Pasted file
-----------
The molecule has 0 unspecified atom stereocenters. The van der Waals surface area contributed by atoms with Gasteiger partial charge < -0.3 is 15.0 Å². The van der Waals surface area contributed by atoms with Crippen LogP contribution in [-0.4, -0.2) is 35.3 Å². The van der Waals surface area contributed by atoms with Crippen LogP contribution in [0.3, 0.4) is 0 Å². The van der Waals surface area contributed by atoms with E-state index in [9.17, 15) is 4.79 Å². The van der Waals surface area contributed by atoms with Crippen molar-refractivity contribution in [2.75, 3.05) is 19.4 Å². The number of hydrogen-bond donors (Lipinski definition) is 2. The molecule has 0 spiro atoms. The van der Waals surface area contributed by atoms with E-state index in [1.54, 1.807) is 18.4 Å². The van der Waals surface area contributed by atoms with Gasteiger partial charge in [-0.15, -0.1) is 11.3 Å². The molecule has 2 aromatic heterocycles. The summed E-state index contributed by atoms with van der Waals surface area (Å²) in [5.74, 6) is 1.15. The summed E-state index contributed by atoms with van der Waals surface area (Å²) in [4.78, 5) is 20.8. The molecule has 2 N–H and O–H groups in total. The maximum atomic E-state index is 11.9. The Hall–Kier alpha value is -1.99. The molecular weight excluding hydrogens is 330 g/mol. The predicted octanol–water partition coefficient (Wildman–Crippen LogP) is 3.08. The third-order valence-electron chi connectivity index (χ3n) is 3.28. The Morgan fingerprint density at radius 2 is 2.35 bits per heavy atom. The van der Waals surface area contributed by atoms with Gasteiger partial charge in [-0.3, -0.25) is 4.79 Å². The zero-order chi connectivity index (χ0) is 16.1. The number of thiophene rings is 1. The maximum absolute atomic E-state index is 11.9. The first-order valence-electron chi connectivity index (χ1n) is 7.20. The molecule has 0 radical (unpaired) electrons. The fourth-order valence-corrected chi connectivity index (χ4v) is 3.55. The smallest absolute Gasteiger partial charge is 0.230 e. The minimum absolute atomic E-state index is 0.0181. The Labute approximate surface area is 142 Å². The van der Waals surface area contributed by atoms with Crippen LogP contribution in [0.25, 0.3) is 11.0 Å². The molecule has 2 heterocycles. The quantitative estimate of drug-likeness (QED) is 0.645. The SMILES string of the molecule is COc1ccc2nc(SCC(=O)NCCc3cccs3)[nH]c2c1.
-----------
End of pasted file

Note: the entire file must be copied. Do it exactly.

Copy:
The molecule has 0 unspecified atom stereocenters. The van der Waals surface area contributed by atoms with Gasteiger partial charge < -0.3 is 15.0 Å². The van der Waals surface area contributed by atoms with Crippen LogP contribution in [-0.4, -0.2) is 35.3 Å². The van der Waals surface area contributed by atoms with Crippen LogP contribution in [0.3, 0.4) is 0 Å². The van der Waals surface area contributed by atoms with E-state index in [9.17, 15) is 4.79 Å². The van der Waals surface area contributed by atoms with Crippen molar-refractivity contribution in [2.75, 3.05) is 19.4 Å². The number of hydrogen-bond donors (Lipinski definition) is 2. The molecule has 0 spiro atoms. The van der Waals surface area contributed by atoms with E-state index in [1.54, 1.807) is 18.4 Å². The van der Waals surface area contributed by atoms with Gasteiger partial charge in [-0.15, -0.1) is 11.3 Å². The molecule has 2 aromatic heterocycles. The summed E-state index contributed by atoms with van der Waals surface area (Å²) in [5.74, 6) is 1.15. The summed E-state index contributed by atoms with van der Waals surface area (Å²) in [4.78, 5) is 20.8. The molecule has 2 N–H and O–H groups in total. The maximum atomic E-state index is 11.9. The Hall–Kier alpha value is -1.99. The molecular weight excluding hydrogens is 330 g/mol. The predicted octanol–water partition coefficient (Wildman–Crippen LogP) is 3.08. The third-order valence-electron chi connectivity index (χ3n) is 3.28. The Morgan fingerprint density at radius 2 is 2.35 bits per heavy atom. The van der Waals surface area contributed by atoms with Gasteiger partial charge in [-0.3, -0.25) is 4.79 Å². The zero-order chi connectivity index (χ0) is 16.1. The number of thiophene rings is 1. The maximum absolute atomic E-state index is 11.9. The first-order valence-electron chi connectivity index (χ1n) is 7.20. The molecule has 0 radical (unpaired) electrons. The fourth-order valence-corrected chi connectivity index (χ4v) is 3.55. The smallest absolute Gasteiger partial charge is 0.230 e. The minimum absolute atomic E-state index is 0.0181. The Labute approximate surface area is 142 Å². The van der Waals surface area contributed by atoms with Crippen LogP contribution in [0.25, 0.3) is 11.0 Å². The molecule has 2 heterocycles. The quantitative estimate of drug-likeness (QED) is 0.645. The SMILES string of the molecule is COc1ccc2nc(SCC(=O)NCCc3cccs3)[nH]c2c1.